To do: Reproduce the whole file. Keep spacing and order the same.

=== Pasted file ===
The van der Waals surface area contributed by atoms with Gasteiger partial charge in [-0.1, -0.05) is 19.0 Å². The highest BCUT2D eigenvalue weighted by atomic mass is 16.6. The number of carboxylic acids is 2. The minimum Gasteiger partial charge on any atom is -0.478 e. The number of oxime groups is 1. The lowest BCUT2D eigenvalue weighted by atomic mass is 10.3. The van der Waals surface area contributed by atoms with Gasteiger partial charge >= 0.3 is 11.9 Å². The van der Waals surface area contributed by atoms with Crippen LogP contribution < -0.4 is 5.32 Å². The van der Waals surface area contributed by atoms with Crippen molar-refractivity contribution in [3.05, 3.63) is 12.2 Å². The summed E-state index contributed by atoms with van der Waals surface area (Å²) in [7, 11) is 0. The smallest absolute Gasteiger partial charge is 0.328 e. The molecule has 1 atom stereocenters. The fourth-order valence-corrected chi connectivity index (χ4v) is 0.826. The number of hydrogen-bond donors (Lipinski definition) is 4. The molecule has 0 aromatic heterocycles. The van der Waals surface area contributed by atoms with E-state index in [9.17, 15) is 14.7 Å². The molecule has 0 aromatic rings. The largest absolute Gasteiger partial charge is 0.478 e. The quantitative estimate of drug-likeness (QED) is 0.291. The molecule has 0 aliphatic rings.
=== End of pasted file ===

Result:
The van der Waals surface area contributed by atoms with Gasteiger partial charge in [-0.1, -0.05) is 19.0 Å². The highest BCUT2D eigenvalue weighted by atomic mass is 16.6. The number of carboxylic acids is 2. The minimum Gasteiger partial charge on any atom is -0.478 e. The number of oxime groups is 1. The lowest BCUT2D eigenvalue weighted by atomic mass is 10.3. The van der Waals surface area contributed by atoms with Gasteiger partial charge >= 0.3 is 11.9 Å². The van der Waals surface area contributed by atoms with Crippen LogP contribution < -0.4 is 5.32 Å². The van der Waals surface area contributed by atoms with Crippen molar-refractivity contribution in [3.05, 3.63) is 12.2 Å². The summed E-state index contributed by atoms with van der Waals surface area (Å²) in [7, 11) is 0. The smallest absolute Gasteiger partial charge is 0.328 e. The molecule has 1 atom stereocenters. The fourth-order valence-corrected chi connectivity index (χ4v) is 0.826. The number of hydrogen-bond donors (Lipinski definition) is 4. The molecule has 0 aromatic heterocycles. The van der Waals surface area contributed by atoms with E-state index in [9.17, 15) is 14.7 Å². The molecule has 0 aromatic rings. The largest absolute Gasteiger partial charge is 0.478 e. The quantitative estimate of drug-likeness (QED) is 0.291. The molecule has 0 aliphatic rings.